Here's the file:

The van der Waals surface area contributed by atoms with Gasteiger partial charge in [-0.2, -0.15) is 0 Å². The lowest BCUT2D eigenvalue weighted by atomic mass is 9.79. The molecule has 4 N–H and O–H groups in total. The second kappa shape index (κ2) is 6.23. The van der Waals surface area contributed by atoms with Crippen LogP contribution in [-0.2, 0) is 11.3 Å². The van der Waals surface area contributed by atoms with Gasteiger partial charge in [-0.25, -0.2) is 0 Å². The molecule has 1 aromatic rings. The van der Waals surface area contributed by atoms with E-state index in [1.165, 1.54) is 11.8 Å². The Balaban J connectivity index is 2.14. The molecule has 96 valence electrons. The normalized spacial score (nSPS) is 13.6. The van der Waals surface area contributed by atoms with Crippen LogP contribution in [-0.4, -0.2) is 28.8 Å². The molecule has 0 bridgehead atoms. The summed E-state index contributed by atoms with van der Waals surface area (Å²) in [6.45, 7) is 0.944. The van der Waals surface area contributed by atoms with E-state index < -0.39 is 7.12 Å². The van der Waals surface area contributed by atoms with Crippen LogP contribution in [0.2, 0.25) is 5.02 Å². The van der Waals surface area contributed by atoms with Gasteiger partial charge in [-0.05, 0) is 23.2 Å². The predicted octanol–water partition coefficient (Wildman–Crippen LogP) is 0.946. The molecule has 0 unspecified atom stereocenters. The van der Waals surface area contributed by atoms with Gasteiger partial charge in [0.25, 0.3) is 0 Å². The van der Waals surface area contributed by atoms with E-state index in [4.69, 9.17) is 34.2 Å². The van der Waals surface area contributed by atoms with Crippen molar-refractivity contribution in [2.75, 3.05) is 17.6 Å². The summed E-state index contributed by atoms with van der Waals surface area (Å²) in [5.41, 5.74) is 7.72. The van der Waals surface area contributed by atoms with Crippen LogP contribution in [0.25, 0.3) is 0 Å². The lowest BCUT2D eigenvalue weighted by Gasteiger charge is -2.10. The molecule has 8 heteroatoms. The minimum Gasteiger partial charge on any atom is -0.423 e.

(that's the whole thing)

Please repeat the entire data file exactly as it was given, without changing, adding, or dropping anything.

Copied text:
The van der Waals surface area contributed by atoms with Gasteiger partial charge in [-0.2, -0.15) is 0 Å². The lowest BCUT2D eigenvalue weighted by atomic mass is 9.79. The molecule has 4 N–H and O–H groups in total. The second kappa shape index (κ2) is 6.23. The van der Waals surface area contributed by atoms with Crippen LogP contribution in [-0.2, 0) is 11.3 Å². The van der Waals surface area contributed by atoms with Gasteiger partial charge in [-0.25, -0.2) is 0 Å². The molecule has 1 aromatic rings. The van der Waals surface area contributed by atoms with E-state index in [1.165, 1.54) is 11.8 Å². The Balaban J connectivity index is 2.14. The molecule has 96 valence electrons. The normalized spacial score (nSPS) is 13.6. The van der Waals surface area contributed by atoms with Crippen LogP contribution in [-0.4, -0.2) is 28.8 Å². The molecule has 0 bridgehead atoms. The summed E-state index contributed by atoms with van der Waals surface area (Å²) in [6.45, 7) is 0.944. The van der Waals surface area contributed by atoms with E-state index < -0.39 is 7.12 Å². The van der Waals surface area contributed by atoms with Crippen LogP contribution in [0.2, 0.25) is 5.02 Å². The van der Waals surface area contributed by atoms with Gasteiger partial charge in [-0.05, 0) is 23.2 Å². The predicted octanol–water partition coefficient (Wildman–Crippen LogP) is 0.946. The molecule has 0 unspecified atom stereocenters. The van der Waals surface area contributed by atoms with Gasteiger partial charge in [0.25, 0.3) is 0 Å². The van der Waals surface area contributed by atoms with E-state index in [4.69, 9.17) is 34.2 Å². The van der Waals surface area contributed by atoms with Crippen molar-refractivity contribution in [2.75, 3.05) is 17.6 Å². The summed E-state index contributed by atoms with van der Waals surface area (Å²) in [5.41, 5.74) is 7.72. The van der Waals surface area contributed by atoms with Crippen LogP contribution in [0.25, 0.3) is 0 Å². The lowest BCUT2D eigenvalue weighted by Gasteiger charge is -2.10. The molecule has 8 heteroatoms. The minimum Gasteiger partial charge on any atom is -0.423 e.